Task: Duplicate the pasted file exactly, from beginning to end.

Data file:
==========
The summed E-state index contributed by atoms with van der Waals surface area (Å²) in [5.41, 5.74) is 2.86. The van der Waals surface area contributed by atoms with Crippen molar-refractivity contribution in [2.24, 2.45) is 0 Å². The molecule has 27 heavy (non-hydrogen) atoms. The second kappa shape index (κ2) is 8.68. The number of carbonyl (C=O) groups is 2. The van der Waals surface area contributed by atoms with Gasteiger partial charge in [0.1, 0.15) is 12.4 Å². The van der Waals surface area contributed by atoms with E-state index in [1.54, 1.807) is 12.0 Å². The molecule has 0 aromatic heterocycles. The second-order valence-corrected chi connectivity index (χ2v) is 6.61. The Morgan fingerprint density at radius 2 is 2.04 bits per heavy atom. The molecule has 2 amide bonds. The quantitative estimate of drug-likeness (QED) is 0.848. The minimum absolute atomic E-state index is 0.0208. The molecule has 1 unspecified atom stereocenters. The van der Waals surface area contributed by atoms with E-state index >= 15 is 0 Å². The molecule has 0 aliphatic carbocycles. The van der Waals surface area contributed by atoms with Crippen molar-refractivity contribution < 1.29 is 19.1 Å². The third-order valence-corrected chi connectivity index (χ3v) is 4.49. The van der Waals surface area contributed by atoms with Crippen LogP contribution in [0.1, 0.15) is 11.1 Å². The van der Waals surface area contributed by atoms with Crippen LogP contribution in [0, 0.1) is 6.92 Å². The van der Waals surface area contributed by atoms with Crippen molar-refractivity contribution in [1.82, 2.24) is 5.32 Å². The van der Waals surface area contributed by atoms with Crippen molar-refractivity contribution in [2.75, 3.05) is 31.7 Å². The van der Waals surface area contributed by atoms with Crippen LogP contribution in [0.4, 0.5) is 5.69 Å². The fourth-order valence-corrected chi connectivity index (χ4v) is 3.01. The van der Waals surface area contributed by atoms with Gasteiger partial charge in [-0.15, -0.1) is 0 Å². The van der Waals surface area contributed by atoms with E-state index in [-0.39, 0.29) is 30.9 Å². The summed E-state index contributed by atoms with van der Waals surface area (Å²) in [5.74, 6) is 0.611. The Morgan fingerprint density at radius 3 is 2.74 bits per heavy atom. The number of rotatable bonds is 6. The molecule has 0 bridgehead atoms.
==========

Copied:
The summed E-state index contributed by atoms with van der Waals surface area (Å²) in [5.41, 5.74) is 2.86. The van der Waals surface area contributed by atoms with Crippen molar-refractivity contribution in [2.24, 2.45) is 0 Å². The molecule has 27 heavy (non-hydrogen) atoms. The second kappa shape index (κ2) is 8.68. The number of carbonyl (C=O) groups is 2. The van der Waals surface area contributed by atoms with Gasteiger partial charge in [0.1, 0.15) is 12.4 Å². The van der Waals surface area contributed by atoms with E-state index in [1.54, 1.807) is 12.0 Å². The molecule has 0 aromatic heterocycles. The second-order valence-corrected chi connectivity index (χ2v) is 6.61. The Morgan fingerprint density at radius 2 is 2.04 bits per heavy atom. The molecule has 2 amide bonds. The quantitative estimate of drug-likeness (QED) is 0.848. The minimum absolute atomic E-state index is 0.0208. The molecule has 1 unspecified atom stereocenters. The van der Waals surface area contributed by atoms with E-state index >= 15 is 0 Å². The molecule has 0 aliphatic carbocycles. The van der Waals surface area contributed by atoms with Crippen molar-refractivity contribution < 1.29 is 19.1 Å². The third-order valence-corrected chi connectivity index (χ3v) is 4.49. The van der Waals surface area contributed by atoms with Crippen LogP contribution in [0.1, 0.15) is 11.1 Å². The van der Waals surface area contributed by atoms with Crippen LogP contribution in [0, 0.1) is 6.92 Å². The van der Waals surface area contributed by atoms with Crippen molar-refractivity contribution in [1.82, 2.24) is 5.32 Å². The van der Waals surface area contributed by atoms with Crippen molar-refractivity contribution in [2.75, 3.05) is 31.7 Å². The van der Waals surface area contributed by atoms with Crippen LogP contribution in [0.4, 0.5) is 5.69 Å². The fourth-order valence-corrected chi connectivity index (χ4v) is 3.01. The van der Waals surface area contributed by atoms with Gasteiger partial charge in [-0.15, -0.1) is 0 Å². The van der Waals surface area contributed by atoms with E-state index in [-0.39, 0.29) is 30.9 Å². The summed E-state index contributed by atoms with van der Waals surface area (Å²) in [5.74, 6) is 0.611. The Morgan fingerprint density at radius 3 is 2.74 bits per heavy atom. The number of rotatable bonds is 6. The molecule has 0 bridgehead atoms.